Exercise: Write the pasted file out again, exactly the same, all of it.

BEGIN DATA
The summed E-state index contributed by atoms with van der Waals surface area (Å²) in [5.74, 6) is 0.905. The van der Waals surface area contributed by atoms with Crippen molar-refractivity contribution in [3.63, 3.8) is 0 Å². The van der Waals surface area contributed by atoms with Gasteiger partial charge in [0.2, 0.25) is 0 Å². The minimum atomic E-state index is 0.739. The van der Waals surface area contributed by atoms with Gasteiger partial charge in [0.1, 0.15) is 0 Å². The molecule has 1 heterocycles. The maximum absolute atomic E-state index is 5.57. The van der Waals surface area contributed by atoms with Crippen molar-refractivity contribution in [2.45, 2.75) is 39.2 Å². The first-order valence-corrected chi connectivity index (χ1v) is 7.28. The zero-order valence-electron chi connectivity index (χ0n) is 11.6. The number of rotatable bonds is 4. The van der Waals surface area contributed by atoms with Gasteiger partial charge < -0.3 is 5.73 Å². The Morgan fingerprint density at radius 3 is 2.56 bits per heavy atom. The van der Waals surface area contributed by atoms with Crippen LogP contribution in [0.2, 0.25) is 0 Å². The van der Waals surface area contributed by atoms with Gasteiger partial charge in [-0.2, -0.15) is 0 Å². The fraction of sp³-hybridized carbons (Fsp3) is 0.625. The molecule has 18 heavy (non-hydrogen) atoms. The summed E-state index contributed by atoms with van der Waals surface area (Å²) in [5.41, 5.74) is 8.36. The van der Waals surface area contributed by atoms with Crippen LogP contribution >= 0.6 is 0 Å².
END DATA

The summed E-state index contributed by atoms with van der Waals surface area (Å²) in [5.74, 6) is 0.905. The van der Waals surface area contributed by atoms with Crippen molar-refractivity contribution in [3.63, 3.8) is 0 Å². The van der Waals surface area contributed by atoms with Gasteiger partial charge in [0.2, 0.25) is 0 Å². The minimum atomic E-state index is 0.739. The van der Waals surface area contributed by atoms with Gasteiger partial charge in [0.1, 0.15) is 0 Å². The molecule has 1 heterocycles. The maximum absolute atomic E-state index is 5.57. The van der Waals surface area contributed by atoms with Crippen molar-refractivity contribution in [2.45, 2.75) is 39.2 Å². The first-order valence-corrected chi connectivity index (χ1v) is 7.28. The zero-order valence-electron chi connectivity index (χ0n) is 11.6. The number of rotatable bonds is 4. The van der Waals surface area contributed by atoms with Gasteiger partial charge < -0.3 is 5.73 Å². The Morgan fingerprint density at radius 3 is 2.56 bits per heavy atom. The van der Waals surface area contributed by atoms with Crippen LogP contribution in [0.2, 0.25) is 0 Å². The van der Waals surface area contributed by atoms with Gasteiger partial charge in [-0.2, -0.15) is 0 Å². The fraction of sp³-hybridized carbons (Fsp3) is 0.625. The molecule has 18 heavy (non-hydrogen) atoms. The summed E-state index contributed by atoms with van der Waals surface area (Å²) in [5.41, 5.74) is 8.36. The van der Waals surface area contributed by atoms with Crippen LogP contribution >= 0.6 is 0 Å².